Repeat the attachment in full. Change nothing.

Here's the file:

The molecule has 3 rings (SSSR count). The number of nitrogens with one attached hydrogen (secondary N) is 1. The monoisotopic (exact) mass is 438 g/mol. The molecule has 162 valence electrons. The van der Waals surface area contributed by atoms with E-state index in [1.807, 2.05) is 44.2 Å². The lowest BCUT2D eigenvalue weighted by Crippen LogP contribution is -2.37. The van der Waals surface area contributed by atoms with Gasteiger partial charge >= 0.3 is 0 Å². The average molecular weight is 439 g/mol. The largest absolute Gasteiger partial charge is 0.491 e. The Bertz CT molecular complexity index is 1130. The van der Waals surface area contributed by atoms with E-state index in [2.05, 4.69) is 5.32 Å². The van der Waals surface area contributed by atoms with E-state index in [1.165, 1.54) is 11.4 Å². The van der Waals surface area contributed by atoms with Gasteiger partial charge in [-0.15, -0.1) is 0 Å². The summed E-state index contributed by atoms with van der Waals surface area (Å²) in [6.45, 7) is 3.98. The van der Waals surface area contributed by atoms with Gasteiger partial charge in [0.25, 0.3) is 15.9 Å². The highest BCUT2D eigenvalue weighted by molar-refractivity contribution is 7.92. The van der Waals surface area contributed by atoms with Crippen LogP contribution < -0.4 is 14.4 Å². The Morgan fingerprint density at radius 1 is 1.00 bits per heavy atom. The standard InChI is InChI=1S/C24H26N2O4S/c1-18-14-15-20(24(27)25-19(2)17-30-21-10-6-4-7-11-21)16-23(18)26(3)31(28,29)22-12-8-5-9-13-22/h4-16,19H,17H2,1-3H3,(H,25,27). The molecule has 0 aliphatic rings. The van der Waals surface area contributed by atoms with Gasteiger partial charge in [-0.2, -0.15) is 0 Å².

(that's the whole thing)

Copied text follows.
The molecule has 3 rings (SSSR count). The number of nitrogens with one attached hydrogen (secondary N) is 1. The monoisotopic (exact) mass is 438 g/mol. The molecule has 162 valence electrons. The van der Waals surface area contributed by atoms with E-state index in [1.807, 2.05) is 44.2 Å². The lowest BCUT2D eigenvalue weighted by Crippen LogP contribution is -2.37. The van der Waals surface area contributed by atoms with Gasteiger partial charge >= 0.3 is 0 Å². The average molecular weight is 439 g/mol. The largest absolute Gasteiger partial charge is 0.491 e. The Bertz CT molecular complexity index is 1130. The van der Waals surface area contributed by atoms with E-state index in [2.05, 4.69) is 5.32 Å². The van der Waals surface area contributed by atoms with E-state index in [1.165, 1.54) is 11.4 Å². The van der Waals surface area contributed by atoms with Gasteiger partial charge in [-0.15, -0.1) is 0 Å². The summed E-state index contributed by atoms with van der Waals surface area (Å²) in [6.45, 7) is 3.98. The van der Waals surface area contributed by atoms with Gasteiger partial charge in [0.25, 0.3) is 15.9 Å². The highest BCUT2D eigenvalue weighted by molar-refractivity contribution is 7.92. The van der Waals surface area contributed by atoms with Crippen LogP contribution < -0.4 is 14.4 Å². The Morgan fingerprint density at radius 1 is 1.00 bits per heavy atom. The standard InChI is InChI=1S/C24H26N2O4S/c1-18-14-15-20(24(27)25-19(2)17-30-21-10-6-4-7-11-21)16-23(18)26(3)31(28,29)22-12-8-5-9-13-22/h4-16,19H,17H2,1-3H3,(H,25,27). The molecule has 0 aliphatic rings. The van der Waals surface area contributed by atoms with Gasteiger partial charge in [-0.2, -0.15) is 0 Å².